OAFE: your #1 source for toy reviews
B u y   t h e   t o y s ,   n o t   t h e   h y p e .

what's new?
reviews
articulation
figuretoons
customs
message board
links
blog
FAQ
accessories
main
Twitter Facebook Google+      


Warlock

New Mutants
by yo go re

When it comes to Marvel comics, mutants are a lazy writer's crutch. No, really - when Stan Lee created the X-Men, it wasn't foresight about the ability to tell tales of the unappreciated outsider that inspired him to make them genetic freaks: he'd simply run out of new ideas for giving his characters powers, and having them born that way was an easy out. But some mutants required a bit more thought, like the New Mutants' Warlock.

Warlock was a techno-organic alien with the ability to change shape. Doug Ramsey was a teenage mutant with the power to decipher any known language. Both died while serving in the New Mutants. Now years later, a mysterious entity has appeared with the combined appearances and skills of both Doug Ramsey and Warlock! Calling himself "Douglock", this Excalibur team member is searching for clues to his past. Is he Ramsey and Warlock come back to life? Or something entirely different...

First of all, three quick points: 1) the figure is called "Warlock" on the package, not "Douglock"; 2) he's part of the New Mutants line of figures, not Excalibur; and 3) Douglock never looked like this. So basically, that bio up there was chosen because it was timely, not because it actually had very much to do with what you'd find on the front of the card. With that out of the way, on with the review!

Warlock is a weird-looking figure, but then, Warlock was a weird-looking character, as well. His body, such as it was, was just a mass of shifting, maleable technology, and the figure does its best to duplicate that. No, he doesn't chage shape, but his proportions are all over the place. One arm is wildly distended, while the other is a gun. He even seems to have stolen Spawn's One Giant Boot™! On his back, you'll see a thin yellow spine and two blocks that look like shoulder blades. The overall look is more cartoony than realistic, but that suits the character. He does have a lot of raised wiring and other technological details, but it's fairly spaced out and kind of soft - thus the cartoony look.

Warlock's face really captures the classic look. He's got big googly eyes, and a strangely angled mouth. Part of Warlock's "look" was his giant electirc afro - instead of hair, he had huge bundles of wires sticking striaght up out of his scalp. That's not exactly an easy thing to sculpt, but this ToyBiz figure manages. And that by itself would be cool enough, but remember all that talk about Douglock, before? Turns out this Warlock head is just a mask. Pop it off, and you'll see what is presumably the face of Doug Ramsey. So why do we say that this isn't Douglock? Because Douglock is more than just Doug's head on Warlock's body.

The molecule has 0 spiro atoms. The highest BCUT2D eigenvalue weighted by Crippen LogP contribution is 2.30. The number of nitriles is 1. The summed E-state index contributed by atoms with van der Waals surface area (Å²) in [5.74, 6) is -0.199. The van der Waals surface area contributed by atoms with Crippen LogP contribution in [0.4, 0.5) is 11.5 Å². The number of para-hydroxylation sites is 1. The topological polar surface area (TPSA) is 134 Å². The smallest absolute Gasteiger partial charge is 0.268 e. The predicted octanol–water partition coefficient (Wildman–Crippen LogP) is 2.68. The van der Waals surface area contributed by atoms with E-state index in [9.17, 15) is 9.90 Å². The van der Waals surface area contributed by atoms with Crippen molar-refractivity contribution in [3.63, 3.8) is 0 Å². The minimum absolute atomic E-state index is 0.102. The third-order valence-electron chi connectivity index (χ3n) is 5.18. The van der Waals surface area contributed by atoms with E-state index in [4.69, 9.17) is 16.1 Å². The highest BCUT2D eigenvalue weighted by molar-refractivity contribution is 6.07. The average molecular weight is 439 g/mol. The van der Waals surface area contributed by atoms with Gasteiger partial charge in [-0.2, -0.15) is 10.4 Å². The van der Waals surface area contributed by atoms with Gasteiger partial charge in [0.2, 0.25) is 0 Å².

See, Warlock was a member of the Technarchy, an alien race that feeds by infecting a living being with the Transmode virus, turning it into another techno-organic being, then draining its energy (or "lifeglow"). Because Doug Ramsey's mutant power - the ability to instantly understand any form of communication - was entirely passive and served no purpose in a fight, Warlock would often merge with Doug to protect him in battle. But the risk of infection was always there, and after both Cypher and Warlock had been killed, a character appeared who looked like an amalgam of the two friends: Doug's completely humanoid form, but made of Warlock's technology. What Douglock didn't look like, however, was a human head on a weird robot body, which is why we can say that this figure represents Warlock acting as Doug's suit of armor.

At 8" tall (6¾" without the hair), Warlock towered over the 5" Marvel toys of the time, but really fits in nicely with the Marvel Legends of today. He has hinged knees, balljoints for the hips and left shoulder, a hinged left elbow, swivel wrist, and swivel neck. His right arm isn't really an arm - it's more of a gun - but it still has a swivel and a hinge near the shoulder. The gun fires three small discs, which store inside the arm. A long yellow tube runs from the underside of the gun to 'lock's upper chest.

The figure is molded entirely from clear plastic, though it doesn't show any evidence of being weak or brittle, even nine years later. In the comics, Warlock was mostly black, with thin yellow wires for detail - interestingly enough, the exact opposite of X-Villains the Phalanx, who shared the Technarchy's techno-organic construction, but were yellow with black wires. Anyway, large portions of the figure are painted black, and the yellow outlines are fairly crisp.

Warlock isn't a character you're likely to see in Marvel Legends - and Cypher really isn't. So getting them both in one figure, even one that's nearly a decade old, is a good buy. He's large enough to fit in with your Marvel Legends, and has better poseability than Toad. Plus, Douglock is supposed to show up again in the comics in the near future, so his star may just be on the rise.

-- 02/04/08


back what's new? reviews

 
Report an Error 

Discuss this (and everything else) on our message board, the Loafing Lounge!


Entertainment Earth

that exchange rate's a bitch

© 2001 - present, OAFE. All rights reserved.
Need help? Mail Us!